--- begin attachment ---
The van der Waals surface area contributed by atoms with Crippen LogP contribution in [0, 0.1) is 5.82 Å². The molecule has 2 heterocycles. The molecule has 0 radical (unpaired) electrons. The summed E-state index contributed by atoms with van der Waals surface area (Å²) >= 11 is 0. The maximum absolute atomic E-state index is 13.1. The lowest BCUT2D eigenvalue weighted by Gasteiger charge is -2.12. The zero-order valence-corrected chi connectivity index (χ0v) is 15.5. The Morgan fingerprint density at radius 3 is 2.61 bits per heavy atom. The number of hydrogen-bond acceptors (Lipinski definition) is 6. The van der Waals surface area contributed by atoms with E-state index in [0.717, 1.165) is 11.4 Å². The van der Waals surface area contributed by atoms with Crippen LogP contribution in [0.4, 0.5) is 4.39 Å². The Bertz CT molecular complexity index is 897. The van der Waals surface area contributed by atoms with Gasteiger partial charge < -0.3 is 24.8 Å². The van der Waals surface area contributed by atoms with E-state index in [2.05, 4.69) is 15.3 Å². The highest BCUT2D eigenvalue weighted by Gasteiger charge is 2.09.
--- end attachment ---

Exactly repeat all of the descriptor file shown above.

The van der Waals surface area contributed by atoms with Crippen LogP contribution in [0, 0.1) is 5.82 Å². The molecule has 2 heterocycles. The molecule has 0 radical (unpaired) electrons. The summed E-state index contributed by atoms with van der Waals surface area (Å²) >= 11 is 0. The maximum absolute atomic E-state index is 13.1. The lowest BCUT2D eigenvalue weighted by Gasteiger charge is -2.12. The zero-order valence-corrected chi connectivity index (χ0v) is 15.5. The Morgan fingerprint density at radius 3 is 2.61 bits per heavy atom. The number of hydrogen-bond acceptors (Lipinski definition) is 6. The van der Waals surface area contributed by atoms with E-state index in [0.717, 1.165) is 11.4 Å². The van der Waals surface area contributed by atoms with Crippen LogP contribution in [0.4, 0.5) is 4.39 Å². The Bertz CT molecular complexity index is 897. The van der Waals surface area contributed by atoms with Gasteiger partial charge < -0.3 is 24.8 Å². The van der Waals surface area contributed by atoms with E-state index in [2.05, 4.69) is 15.3 Å². The highest BCUT2D eigenvalue weighted by Gasteiger charge is 2.09.